‘Climategate’ has certainly been an eye-opener for me.

  16. 666
    t_p_hamilton says:

    Max Anacker seems to be determined to be exhibit 1 for my statement “Funny how people who claim to follow the money never look at what it was used for!”:

    “Funding valid research work in any field increases knowledge and is, therefore, a good thing.

    Funding “agenda driven science” is not a good thing, no matter who does it.”

    Have you looked yet? Gavin gave some places to look for “government science”, i.e. the NSF which has every funded proposal abstract online. Go to and search awards for climate change. The first hit is:

    Award number 0909523


    Rapid changes in the arctic climate system that occurred in the relatively recent past can be compared with the output of climate models to improve the understanding of the processes responsible for nonlinear system change. This study focuses on the transition between the Holocene thermal maximum (HTM) and the onset of Neoglaciation, and on the step-like changes that occurred subsequently during the late Holocene. The millennial-scale cooling trend that followed the HTM coincides with the decrease in Northern Hemisphere summer insolation driven by slow changes in Earth?s orbit. Despite the nearly linear forcing, the transition from the HTM to the Little Ice Age (1500-1900 AD) was neither gradual nor uniform. To understand how feedbacks and perturbations result in rapid changes, a geographically distributed network of proxy climate records will be used to study the spatial and temporal patterns of change, and to quantify the magnitude of change during these transitions.

    rest of abstract deleted, you can read it yourself if interested, or any of the other 2000 proposals that have climate change as keywords.

    The agenda appears to be a better temperature record and how it can be used to understand “tipping points”. People will be paid to go out into the field and collect data and analyze that data and publish papers. The annual and final reports will include the peer-reviewed papers that result from this work.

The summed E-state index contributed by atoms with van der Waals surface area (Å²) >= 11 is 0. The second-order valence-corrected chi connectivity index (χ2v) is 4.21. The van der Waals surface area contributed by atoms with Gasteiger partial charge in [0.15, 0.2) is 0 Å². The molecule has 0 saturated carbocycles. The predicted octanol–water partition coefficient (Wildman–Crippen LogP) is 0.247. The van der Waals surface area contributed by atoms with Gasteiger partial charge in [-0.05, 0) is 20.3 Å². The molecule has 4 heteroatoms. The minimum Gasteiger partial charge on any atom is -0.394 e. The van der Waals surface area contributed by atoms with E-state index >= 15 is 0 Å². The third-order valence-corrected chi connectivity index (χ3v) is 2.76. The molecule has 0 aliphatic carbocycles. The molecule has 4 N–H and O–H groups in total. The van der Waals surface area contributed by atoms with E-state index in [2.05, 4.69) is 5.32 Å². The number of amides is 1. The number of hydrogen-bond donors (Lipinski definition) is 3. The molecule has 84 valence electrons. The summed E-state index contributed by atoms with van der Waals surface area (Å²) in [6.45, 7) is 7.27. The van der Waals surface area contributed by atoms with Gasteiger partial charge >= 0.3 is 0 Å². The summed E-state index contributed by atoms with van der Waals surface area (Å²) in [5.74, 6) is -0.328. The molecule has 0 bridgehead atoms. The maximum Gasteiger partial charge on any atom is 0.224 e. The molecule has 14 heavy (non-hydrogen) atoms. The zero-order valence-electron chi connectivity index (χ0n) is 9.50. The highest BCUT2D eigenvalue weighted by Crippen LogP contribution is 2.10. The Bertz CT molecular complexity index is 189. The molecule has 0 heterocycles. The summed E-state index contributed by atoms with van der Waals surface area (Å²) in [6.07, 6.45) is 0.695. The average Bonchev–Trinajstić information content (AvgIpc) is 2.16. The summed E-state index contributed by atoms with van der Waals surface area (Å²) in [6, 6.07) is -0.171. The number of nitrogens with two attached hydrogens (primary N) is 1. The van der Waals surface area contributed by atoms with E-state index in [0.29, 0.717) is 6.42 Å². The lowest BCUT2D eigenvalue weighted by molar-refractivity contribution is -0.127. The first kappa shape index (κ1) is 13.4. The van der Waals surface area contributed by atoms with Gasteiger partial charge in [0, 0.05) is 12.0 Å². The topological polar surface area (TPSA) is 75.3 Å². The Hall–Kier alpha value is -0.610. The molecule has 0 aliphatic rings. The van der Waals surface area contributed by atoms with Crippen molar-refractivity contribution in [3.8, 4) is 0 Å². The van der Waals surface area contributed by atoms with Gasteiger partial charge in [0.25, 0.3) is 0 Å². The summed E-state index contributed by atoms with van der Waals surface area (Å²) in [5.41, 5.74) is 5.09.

Now where is the Competitive Enterprise Institute money going? I’ll tell you, it is PR, nothing more nothing less. No data collection, no peer reviewed papers.

    This is because the National Science Foundation is interested in science, the Competitive Enterprise Institute is not. The names of the organizations should be a big hint.

  17. 667
    manacker says:

    Hank Roberts (659)

    “The key is to understand the first “cartoon” picture they start out with –the sketch with the bump called a ‘Medieval Warm’ period, which was a sketch, from few sources, of a local not global event, that is far better understood — and that’s why it disappears from more recent _global_ temperature charts, as shown.”

    Sorry, Hank, there have been over twenty studies using all sorts of paleoclimate reconstructions from all over the world, which confirm that the MWP was somewhat warmer than the current period.

    As you can see, the evidence for a global MWP with temperatures somewhat higher than today are overwhelming.

    There is no need to rely on a single study (with a poor correlation between tree-ring data and physically observed temperature after 1960) or any of the “copy-hockeysticks” that followed it.


    Links to follow separately

    [Response: 20 studies? Gosh. Which have ‘warm periods’ at different times. And all the other studies that don’t show it? You are falling into the same wishful thinking trap as Soon and Baliunas – only looking for what you want to see. (NB. Please do not spam the site with links). – gavin]

  18. 668
    ZT says:

    I have to agree with Kevin King. The CRU data and code should represent software and scientific reproducibility, and be appropriately secured, backed up, commented, etc.

    To try to defend a lack of reproducibility, documentation, or even interest in maintaining the integrity of the data is brave and loyal to the cause, but stretching things.

    How would you like it if your medical records were not backed up but stored chaotically in a folder called ‘documents’ on a doctor’s hard drive.

    Tax payers invested millions obtaining this information and it has been treated as a political plaything.

    It should be open sourced immediately. If some of the ‘proprietary’ data can’t be opened – no problem – leave that out. If the effects of global warming are so severe (presumably) that warming will still show up. This will end the debate. The skeptical scientists will be able to satisfy their skepticism (which not a bad quality for a scientist to have) and the true believers will be able to ascend to seventh heaven – safe in the knowledge that not only did they save the planet but that they did it without impeding analysis. (Or even having to invent excuses for impeding analysis).

  19. 669
    David B. Benson says:

    JLS (664) — The science supporting atmospheric CO2 == AGW is impeccable, thoroughly researched, and eseentially all done by 1979. Please read the summary of

    Outcomes are already dismal in areas depending upon glacial meltwater. In addition, we are already seeing some of the 1 K predictions from Mark Lynas’s “Six Degrees”. Here is a review:

  20. 670
    dhogaza says:

    To the question “third party agreements” blocking disclosure under the requirements of the FOIA, is anyone here qualified to comment legally on which would take precedence?